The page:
The U.S. Treasury Department on Thursday tightened its restrictions on Venezuela’s capacity to receive oil products, as Washington continues to press against Nicolas Maduro’s enduring hold on power.
The actions, imposed by the Treasury’s Office of Foreign Assets Control (OFAC) through technical changes to licenses related to sanctions on state-owned oil company Petróleos de Venezuela SA (PdVSA), expand the prohibition of the U.S. export or reexport of diluents, to Venezuela.
PdVSA was sanctioned by the U.S. in January.
Diluents play a key role in the transportation of Venezuelan petroleum, a primary revenue source for Maduro, according to Treasury guidance. Exports of diluents were already barred, but the change now includes any transactions related to diluent exports, according to the amended licenses.
“Given PdVSA’s role as Venezuela’s state-owned oil company, exports or reexports of diluents to Venezuela likely include a direct or indirect interest of PdVSA,” the Treasury said in the guidance, adding that anyone involved in exporting diluents “should exercise enhanced due diligence to verify the ultimate end user and ensure that the transaction does not involve a direct or indirect interest of a sanctioned person, including PdVSA.”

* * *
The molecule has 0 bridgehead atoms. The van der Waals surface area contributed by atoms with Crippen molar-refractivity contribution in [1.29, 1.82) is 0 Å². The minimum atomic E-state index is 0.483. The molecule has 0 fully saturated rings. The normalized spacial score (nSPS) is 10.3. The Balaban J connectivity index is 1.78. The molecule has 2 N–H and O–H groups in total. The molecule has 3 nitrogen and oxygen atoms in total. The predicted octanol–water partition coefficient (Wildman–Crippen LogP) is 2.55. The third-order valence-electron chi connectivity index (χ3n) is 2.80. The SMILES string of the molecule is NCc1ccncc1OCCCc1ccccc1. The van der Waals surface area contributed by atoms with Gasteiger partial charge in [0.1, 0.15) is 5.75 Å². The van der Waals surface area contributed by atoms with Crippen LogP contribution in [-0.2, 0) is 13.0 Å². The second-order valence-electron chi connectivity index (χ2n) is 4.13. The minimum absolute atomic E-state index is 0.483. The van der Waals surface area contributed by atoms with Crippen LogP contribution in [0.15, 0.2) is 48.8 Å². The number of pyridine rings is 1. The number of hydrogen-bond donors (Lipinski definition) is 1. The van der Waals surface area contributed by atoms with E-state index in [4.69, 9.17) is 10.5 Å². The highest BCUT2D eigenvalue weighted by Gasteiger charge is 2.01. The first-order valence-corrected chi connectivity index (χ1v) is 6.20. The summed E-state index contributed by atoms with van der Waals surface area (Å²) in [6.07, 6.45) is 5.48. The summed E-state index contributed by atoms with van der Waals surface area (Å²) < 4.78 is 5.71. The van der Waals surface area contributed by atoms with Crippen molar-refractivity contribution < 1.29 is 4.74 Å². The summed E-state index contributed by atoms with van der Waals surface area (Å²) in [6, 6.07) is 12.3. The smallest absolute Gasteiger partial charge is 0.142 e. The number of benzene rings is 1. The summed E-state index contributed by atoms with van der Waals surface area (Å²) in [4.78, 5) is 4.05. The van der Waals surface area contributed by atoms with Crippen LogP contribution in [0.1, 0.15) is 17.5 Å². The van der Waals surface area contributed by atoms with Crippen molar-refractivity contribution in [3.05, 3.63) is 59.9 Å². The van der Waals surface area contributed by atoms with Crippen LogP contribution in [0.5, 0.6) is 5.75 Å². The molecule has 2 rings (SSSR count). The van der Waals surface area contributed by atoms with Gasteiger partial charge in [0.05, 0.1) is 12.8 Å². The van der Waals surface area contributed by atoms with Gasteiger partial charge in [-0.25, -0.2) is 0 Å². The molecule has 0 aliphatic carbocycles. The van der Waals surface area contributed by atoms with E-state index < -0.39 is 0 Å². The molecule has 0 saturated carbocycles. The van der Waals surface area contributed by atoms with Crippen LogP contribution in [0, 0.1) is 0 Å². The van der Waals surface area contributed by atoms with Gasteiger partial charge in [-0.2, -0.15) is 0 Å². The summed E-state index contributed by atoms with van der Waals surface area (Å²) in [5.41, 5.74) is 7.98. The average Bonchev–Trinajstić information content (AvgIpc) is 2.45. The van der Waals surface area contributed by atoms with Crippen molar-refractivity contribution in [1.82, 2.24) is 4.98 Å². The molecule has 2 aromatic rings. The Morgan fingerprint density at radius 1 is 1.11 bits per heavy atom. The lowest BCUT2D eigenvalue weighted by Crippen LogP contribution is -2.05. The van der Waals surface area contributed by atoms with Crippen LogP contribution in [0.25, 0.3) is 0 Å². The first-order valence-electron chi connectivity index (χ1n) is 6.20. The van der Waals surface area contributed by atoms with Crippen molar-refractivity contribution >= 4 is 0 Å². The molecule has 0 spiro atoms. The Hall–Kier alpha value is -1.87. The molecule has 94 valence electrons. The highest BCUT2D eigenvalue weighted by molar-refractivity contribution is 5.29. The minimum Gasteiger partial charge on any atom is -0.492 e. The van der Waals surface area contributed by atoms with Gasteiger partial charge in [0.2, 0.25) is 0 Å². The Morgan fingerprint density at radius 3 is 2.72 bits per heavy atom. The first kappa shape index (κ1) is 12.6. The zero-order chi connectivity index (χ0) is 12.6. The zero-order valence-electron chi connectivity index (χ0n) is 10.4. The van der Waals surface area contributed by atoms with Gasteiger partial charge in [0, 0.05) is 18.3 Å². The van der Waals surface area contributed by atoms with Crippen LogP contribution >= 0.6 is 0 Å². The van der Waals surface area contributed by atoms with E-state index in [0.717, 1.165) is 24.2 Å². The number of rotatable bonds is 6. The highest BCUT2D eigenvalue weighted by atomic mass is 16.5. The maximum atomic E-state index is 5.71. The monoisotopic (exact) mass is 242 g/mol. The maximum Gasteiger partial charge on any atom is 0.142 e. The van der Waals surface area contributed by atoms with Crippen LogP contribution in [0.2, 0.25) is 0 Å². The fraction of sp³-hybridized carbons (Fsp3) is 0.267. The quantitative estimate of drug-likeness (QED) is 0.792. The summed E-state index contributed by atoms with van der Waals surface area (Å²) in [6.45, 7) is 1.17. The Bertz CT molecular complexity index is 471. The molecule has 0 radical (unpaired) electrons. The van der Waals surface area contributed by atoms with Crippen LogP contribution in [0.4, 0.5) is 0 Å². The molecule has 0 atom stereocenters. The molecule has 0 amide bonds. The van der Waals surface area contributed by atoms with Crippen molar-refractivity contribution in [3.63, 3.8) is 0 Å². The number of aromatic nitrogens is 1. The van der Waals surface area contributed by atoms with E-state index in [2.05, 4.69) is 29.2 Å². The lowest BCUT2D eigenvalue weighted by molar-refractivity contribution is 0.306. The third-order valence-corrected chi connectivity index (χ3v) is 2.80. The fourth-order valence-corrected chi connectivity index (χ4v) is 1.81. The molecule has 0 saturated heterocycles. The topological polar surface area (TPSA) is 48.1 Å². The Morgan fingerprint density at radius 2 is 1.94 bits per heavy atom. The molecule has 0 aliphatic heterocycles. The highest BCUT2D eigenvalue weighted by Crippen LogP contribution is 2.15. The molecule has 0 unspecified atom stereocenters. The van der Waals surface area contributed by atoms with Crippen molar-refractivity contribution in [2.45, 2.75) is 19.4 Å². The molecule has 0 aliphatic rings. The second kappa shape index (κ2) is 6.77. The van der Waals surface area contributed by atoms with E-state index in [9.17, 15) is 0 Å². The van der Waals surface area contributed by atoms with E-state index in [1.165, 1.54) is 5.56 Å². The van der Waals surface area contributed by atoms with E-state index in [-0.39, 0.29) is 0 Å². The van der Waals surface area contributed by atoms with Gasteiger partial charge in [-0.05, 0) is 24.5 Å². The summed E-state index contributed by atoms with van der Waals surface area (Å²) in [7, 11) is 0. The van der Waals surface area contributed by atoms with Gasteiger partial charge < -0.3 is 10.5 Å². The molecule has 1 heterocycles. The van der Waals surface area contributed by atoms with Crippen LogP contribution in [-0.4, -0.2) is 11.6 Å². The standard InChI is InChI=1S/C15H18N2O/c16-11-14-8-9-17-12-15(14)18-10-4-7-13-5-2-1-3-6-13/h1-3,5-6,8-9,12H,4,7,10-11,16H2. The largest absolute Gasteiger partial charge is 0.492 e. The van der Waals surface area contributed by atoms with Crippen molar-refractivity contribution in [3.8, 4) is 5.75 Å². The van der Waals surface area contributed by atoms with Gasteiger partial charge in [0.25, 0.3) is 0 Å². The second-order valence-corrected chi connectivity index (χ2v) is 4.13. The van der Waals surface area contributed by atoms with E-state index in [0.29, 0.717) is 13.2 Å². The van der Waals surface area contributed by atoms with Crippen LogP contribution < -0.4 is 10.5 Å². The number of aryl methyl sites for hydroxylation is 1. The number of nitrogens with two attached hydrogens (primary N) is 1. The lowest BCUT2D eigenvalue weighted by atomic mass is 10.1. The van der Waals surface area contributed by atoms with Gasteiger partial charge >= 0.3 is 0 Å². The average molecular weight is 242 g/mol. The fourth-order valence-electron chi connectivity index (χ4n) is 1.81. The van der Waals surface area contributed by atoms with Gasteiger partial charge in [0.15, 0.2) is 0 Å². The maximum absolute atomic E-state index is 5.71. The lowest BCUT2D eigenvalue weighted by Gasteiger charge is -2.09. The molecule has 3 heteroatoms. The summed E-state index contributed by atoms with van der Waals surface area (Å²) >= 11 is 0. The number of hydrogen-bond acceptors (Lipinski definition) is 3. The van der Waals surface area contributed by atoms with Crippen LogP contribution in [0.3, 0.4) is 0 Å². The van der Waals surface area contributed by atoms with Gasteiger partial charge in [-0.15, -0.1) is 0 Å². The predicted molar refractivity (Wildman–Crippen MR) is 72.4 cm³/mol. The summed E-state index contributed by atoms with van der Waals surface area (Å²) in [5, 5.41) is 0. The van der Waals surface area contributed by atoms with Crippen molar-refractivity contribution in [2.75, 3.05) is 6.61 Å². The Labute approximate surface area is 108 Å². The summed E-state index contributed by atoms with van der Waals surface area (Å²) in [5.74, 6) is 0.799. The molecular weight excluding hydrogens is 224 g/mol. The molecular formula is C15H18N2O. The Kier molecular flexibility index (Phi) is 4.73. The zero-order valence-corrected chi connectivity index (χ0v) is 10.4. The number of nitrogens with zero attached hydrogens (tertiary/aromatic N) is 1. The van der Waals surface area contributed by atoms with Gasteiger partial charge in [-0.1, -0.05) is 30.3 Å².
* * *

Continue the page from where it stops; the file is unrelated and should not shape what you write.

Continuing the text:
Due to a lack of access to diluents, PdVSA was mixing its extra heavy oil with domestic light crude, Reuters reported in February, citing two sources familiar with the matter. PdVSA has typically imported about 100,000 barrels per day of naphtha, mostly from the U.S., to dilute up to 400,000 barrels per day of extra-heavy crude produced by joint ventures in Venezuela’s largest producing region, the Orinoco Belt, the report said.
Imports by Venezuela of fuel and diluents overall fell in May to 137,500 barrels per day, far below the 200,000 barrels per day received in April, Reuters reported this week. Most of the fuel cargoes have been provided by Russian, Indian and Chinese firms, Reuters added.
The technical changes may be the result of ongoing trade with Venezuela in diluents despite the earlier prohibitions, attorneys and sanctions analysts said in interviews with Kharon. Peter Harrell, an adjunct senior fellow at the Center for a New American Security and a former State Department sanctions official, characterized the amended licenses as a clarification, suggesting they were designed to stop actors operating at the margins.
“They’re trying to close any potential loopholes,” said Douglas Jacobson, a partner at the firm Jacobson Burton Kelley PLLC where he represents multinational companies on trade-related issues. “There may have been some transactions they were trying to stop.”
As part of its restrictions on the export of diluents, the Treasury also changed the effective date for the license that allowed CITGO, a subsidiary of PdVSA, to operate. That authorization, which was automatically renewed on the first of each month for 18 months as of March 14, is now effective as of June 6.